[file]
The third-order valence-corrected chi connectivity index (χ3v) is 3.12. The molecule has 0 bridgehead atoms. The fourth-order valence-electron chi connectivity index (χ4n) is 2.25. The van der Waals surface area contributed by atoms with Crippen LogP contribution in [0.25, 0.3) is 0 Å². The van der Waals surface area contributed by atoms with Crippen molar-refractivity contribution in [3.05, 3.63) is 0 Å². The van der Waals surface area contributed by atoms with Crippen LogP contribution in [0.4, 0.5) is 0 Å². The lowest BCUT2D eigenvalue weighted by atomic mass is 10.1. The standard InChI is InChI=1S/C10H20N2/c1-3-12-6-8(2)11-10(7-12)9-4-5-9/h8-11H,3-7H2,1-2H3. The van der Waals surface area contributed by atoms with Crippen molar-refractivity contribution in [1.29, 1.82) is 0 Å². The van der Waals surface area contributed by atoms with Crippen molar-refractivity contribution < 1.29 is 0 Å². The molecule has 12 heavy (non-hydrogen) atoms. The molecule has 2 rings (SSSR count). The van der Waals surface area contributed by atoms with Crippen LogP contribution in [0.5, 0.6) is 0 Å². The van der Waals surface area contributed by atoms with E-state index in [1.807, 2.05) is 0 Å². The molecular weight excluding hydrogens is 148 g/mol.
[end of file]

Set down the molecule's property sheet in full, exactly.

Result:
The third-order valence-corrected chi connectivity index (χ3v) is 3.12. The molecule has 0 bridgehead atoms. The fourth-order valence-electron chi connectivity index (χ4n) is 2.25. The van der Waals surface area contributed by atoms with Crippen LogP contribution in [0.25, 0.3) is 0 Å². The van der Waals surface area contributed by atoms with Crippen molar-refractivity contribution in [3.05, 3.63) is 0 Å². The van der Waals surface area contributed by atoms with Crippen LogP contribution in [0.4, 0.5) is 0 Å². The lowest BCUT2D eigenvalue weighted by atomic mass is 10.1. The standard InChI is InChI=1S/C10H20N2/c1-3-12-6-8(2)11-10(7-12)9-4-5-9/h8-11H,3-7H2,1-2H3. The van der Waals surface area contributed by atoms with Crippen molar-refractivity contribution in [1.29, 1.82) is 0 Å². The van der Waals surface area contributed by atoms with Crippen molar-refractivity contribution < 1.29 is 0 Å². The molecule has 12 heavy (non-hydrogen) atoms. The molecule has 2 rings (SSSR count). The van der Waals surface area contributed by atoms with Crippen LogP contribution in [0.5, 0.6) is 0 Å². The van der Waals surface area contributed by atoms with E-state index in [1.807, 2.05) is 0 Å². The molecular weight excluding hydrogens is 148 g/mol.